Net Zero: Act now for the sake of the future

As we grapple with the climate emergency there is no more important first step for public sector bodies than the one taken on the road to Net Zero.

Not taking urgent action to decarbonise the built environment and ensure energy efficient projects will have catastrophic consequences in the years to come and for future generations. That’s a fact.

It’s a fact though that’s hard to swallow for some organisations. It’s one that people often, but wrongly associate with higher costs and smaller margins leading to hesitation, fear and in some cases inaction.

Inaction will cost us - and the planet

The vitally important topic - The Road to Net Zero – led the agenda at a recent Economic Forum organised by SCAPE Scotland in Edinburgh.

Key players from SCAPE, our seven framework partners, as well as investors, government officials in the built environment field and businesses, gathered for an informative panel discussion on the climate emergency and what can be done to help the public sector in Scotland deliver sustainable projects that enhance and support communities.

The event saw industry experts Robin Presswood from Dundee City Council, Iain Casson from Kier, James Holliday of Triskelion, Elizabeth Halliday from Morgan Sindall and SCAPE’s Chris Clarke discussing how the industry can transition to Net Zero and respond to the climate emergency.

What was clear from the discussions is that more action and collaboration around sustainability in the built environment is needed and needed now.

What is Net Zero and why is it important?

The construction sector in the UK, depending on how you measure it, is responsible for 38% to 45% of the UK’s carbon footprint. The UK government has set a target to decarbonise all sectors of the economy by 2050. In Scotland, the target is 2045. It is a colossal challenge. But not an impossible one if people are willing to act now.

One of the important questions raised during the lively panel discussion was do organisations truly understand what Net Zero means for them, what that looks like and why moving forward to achieve it is so vitally important? Do they understand how to move forward? Do they have the skills required? Understanding your own carbon footprint as an organisation is the first step.

Is there a business case?

Convincing people to change the way they’ve done something for decades however is not an easy task, especially in a financially challenging landscape. Changing the mindset to bring Net Zero to the forefront of current and future projects is vital.

The business argument for decarbonising the built environment is compelling. There is a strong economic case for the local delivery of low carbon infrastructure projects. You will see an ultimate return on your investment in a net zero building as you get your money back with whole life cost savings. Organisations need to look at the long-term picture rather than focussing on the initial capital investment. Low carbon buildings are cheaper to run! If you think that a building has a 60-year life, you’ll get your money back in 10 to 15 years maximum.

In Scotland the public sector building standard obligates clients to look at the whole life of a project. It’s world-leading in this respect.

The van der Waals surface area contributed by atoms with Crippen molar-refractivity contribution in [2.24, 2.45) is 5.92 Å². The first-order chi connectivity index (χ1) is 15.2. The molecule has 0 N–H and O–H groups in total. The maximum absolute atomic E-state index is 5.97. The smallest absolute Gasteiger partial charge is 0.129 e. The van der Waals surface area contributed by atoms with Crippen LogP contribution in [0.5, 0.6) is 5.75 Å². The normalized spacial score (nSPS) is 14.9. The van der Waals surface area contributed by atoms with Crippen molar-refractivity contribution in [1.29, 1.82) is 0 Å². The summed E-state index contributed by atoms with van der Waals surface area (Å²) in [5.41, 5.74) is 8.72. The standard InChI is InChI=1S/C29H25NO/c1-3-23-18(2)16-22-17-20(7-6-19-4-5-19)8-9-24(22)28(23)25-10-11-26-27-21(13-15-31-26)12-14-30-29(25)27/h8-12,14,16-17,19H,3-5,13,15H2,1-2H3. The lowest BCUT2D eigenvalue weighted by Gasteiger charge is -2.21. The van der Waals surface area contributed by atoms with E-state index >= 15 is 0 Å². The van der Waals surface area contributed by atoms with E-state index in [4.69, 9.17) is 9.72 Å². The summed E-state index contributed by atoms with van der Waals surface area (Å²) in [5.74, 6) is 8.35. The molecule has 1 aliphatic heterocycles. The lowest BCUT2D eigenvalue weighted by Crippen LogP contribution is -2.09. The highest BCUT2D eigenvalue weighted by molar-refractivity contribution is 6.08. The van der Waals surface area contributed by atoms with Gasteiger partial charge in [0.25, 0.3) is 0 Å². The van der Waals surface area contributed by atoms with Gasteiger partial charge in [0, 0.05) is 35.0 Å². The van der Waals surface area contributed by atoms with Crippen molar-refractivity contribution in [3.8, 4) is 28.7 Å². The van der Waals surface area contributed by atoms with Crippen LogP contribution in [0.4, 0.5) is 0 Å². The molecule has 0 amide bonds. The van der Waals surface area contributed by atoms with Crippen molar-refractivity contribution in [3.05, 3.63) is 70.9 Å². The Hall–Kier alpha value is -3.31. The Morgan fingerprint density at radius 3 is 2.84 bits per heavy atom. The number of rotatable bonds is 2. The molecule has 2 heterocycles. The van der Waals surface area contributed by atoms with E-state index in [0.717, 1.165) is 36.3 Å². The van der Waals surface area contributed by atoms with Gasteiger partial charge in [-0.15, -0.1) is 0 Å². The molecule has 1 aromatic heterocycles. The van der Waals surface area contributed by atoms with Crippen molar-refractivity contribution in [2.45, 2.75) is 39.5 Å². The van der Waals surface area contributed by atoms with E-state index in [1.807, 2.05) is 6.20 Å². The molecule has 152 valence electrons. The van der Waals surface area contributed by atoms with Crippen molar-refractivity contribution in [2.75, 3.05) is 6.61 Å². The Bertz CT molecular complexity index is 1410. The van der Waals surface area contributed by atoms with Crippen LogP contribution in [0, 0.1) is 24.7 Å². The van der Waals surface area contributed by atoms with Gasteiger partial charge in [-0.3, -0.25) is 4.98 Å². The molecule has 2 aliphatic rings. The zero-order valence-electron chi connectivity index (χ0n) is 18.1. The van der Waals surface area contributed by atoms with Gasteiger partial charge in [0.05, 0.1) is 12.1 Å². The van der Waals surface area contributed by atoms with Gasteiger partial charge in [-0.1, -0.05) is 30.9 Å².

We need to move to a position where decisions are made around a carbon budget alongside our financial budgets. The panel agreed that Net Zero needs to be at the heart of decision making as well as project management and suggest, going forward, that financial strategy should be aligned with Net Zero strategy.

But it’s not just about new building projects. Retrofitting old buildings will be key to meeting the 2050 target set by the UK Government. Essentially it means making sure older buildings are energy efficient – which is no small task. Looking at existing stock and understanding the benefits of retrofitting buildings, instantly or progressively is something the panel underlined as essential for public sector bodies.

Most local authorities have declared a climate emergency and recognise the need for immediate intervention. But not all have shifted their financial models to reflect that. The ambition is clear but help is needed.

Recognising this, SCAPE Scotland has launched a procurement guide that enables public bodies to achieve the Scottish Government’s Net Zero Public Sector Building Standard for construction projects.

The guide is the first in the UK to offer a procurement and delivery vehicle for public sector construction projects.

“Do Something and Do it Now”

Panellist and SCAPE Performance and Improvement Director, Chris Clarke, urged organisations to be brave and take that first step.

“We can show people how. The low carbon journey starts with specification, with ambition, with targets and we support that process. Construction is a big source of emissions. Cutting emissions quickly is an urgent requirement. Morally we have a duty to support how that happens at SCAPE. We can provide procurement solutions that fit the bill. But what I say to organisations is just ‘do something and do it now’. It doesn’t have to be done perfectly but it does need to start now. We can help people accelerate what they are doing through procurement. To our clients we say ‘be brave, you are in control of a lot more than you think you are. Now set some ambitious targets and make it happen.”

Chris Clarke
Performance and Improvement Director, SCAPE